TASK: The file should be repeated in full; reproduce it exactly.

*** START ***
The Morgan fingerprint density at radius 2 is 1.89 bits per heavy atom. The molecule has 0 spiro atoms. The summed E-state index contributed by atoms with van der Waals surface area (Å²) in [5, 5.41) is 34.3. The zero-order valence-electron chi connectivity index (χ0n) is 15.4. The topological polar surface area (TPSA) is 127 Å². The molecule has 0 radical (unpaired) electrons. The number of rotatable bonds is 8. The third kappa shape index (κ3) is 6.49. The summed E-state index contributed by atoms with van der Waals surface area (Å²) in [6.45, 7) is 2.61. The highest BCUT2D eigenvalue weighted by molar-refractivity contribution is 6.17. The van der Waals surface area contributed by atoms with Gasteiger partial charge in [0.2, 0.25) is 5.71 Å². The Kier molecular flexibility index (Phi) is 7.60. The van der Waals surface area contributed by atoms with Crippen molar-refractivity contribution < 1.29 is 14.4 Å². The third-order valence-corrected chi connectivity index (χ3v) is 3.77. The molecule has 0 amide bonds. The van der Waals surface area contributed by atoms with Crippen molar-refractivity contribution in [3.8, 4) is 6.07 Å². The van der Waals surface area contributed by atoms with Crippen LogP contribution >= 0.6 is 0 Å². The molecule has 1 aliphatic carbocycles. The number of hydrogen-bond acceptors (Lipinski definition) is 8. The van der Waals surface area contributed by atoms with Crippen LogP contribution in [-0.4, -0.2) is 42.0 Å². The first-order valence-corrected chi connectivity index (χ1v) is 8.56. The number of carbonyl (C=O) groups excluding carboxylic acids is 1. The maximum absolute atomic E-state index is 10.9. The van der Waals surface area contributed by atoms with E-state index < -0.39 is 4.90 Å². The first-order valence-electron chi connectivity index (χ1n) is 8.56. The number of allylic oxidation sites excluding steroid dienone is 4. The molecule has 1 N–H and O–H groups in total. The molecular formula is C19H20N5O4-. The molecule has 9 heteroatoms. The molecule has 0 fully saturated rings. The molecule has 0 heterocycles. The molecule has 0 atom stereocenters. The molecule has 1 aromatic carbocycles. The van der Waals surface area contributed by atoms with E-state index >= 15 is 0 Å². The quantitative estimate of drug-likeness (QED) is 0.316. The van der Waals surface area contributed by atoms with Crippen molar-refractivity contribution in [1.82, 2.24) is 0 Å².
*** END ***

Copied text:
The Morgan fingerprint density at radius 2 is 1.89 bits per heavy atom. The molecule has 0 spiro atoms. The summed E-state index contributed by atoms with van der Waals surface area (Å²) in [5, 5.41) is 34.3. The zero-order valence-electron chi connectivity index (χ0n) is 15.4. The topological polar surface area (TPSA) is 127 Å². The molecule has 0 radical (unpaired) electrons. The number of rotatable bonds is 8. The third kappa shape index (κ3) is 6.49. The summed E-state index contributed by atoms with van der Waals surface area (Å²) in [6.45, 7) is 2.61. The highest BCUT2D eigenvalue weighted by molar-refractivity contribution is 6.17. The van der Waals surface area contributed by atoms with Gasteiger partial charge in [0.2, 0.25) is 5.71 Å². The Kier molecular flexibility index (Phi) is 7.60. The van der Waals surface area contributed by atoms with Crippen molar-refractivity contribution < 1.29 is 14.4 Å². The third-order valence-corrected chi connectivity index (χ3v) is 3.77. The molecule has 0 amide bonds. The van der Waals surface area contributed by atoms with Crippen molar-refractivity contribution in [3.8, 4) is 6.07 Å². The van der Waals surface area contributed by atoms with Crippen LogP contribution >= 0.6 is 0 Å². The molecule has 1 aliphatic carbocycles. The number of hydrogen-bond acceptors (Lipinski definition) is 8. The van der Waals surface area contributed by atoms with Crippen LogP contribution in [-0.4, -0.2) is 42.0 Å². The first-order valence-corrected chi connectivity index (χ1v) is 8.56. The number of carbonyl (C=O) groups excluding carboxylic acids is 1. The maximum absolute atomic E-state index is 10.9. The van der Waals surface area contributed by atoms with E-state index < -0.39 is 4.90 Å². The first-order valence-electron chi connectivity index (χ1n) is 8.56. The number of allylic oxidation sites excluding steroid dienone is 4. The molecule has 1 N–H and O–H groups in total. The molecular formula is C19H20N5O4-. The molecule has 9 heteroatoms. The molecule has 0 fully saturated rings. The molecule has 0 heterocycles. The molecule has 0 atom stereocenters. The molecule has 1 aromatic carbocycles. The van der Waals surface area contributed by atoms with E-state index >= 15 is 0 Å². The quantitative estimate of drug-likeness (QED) is 0.316. The van der Waals surface area contributed by atoms with Crippen molar-refractivity contribution in [1.82, 2.24) is 0 Å².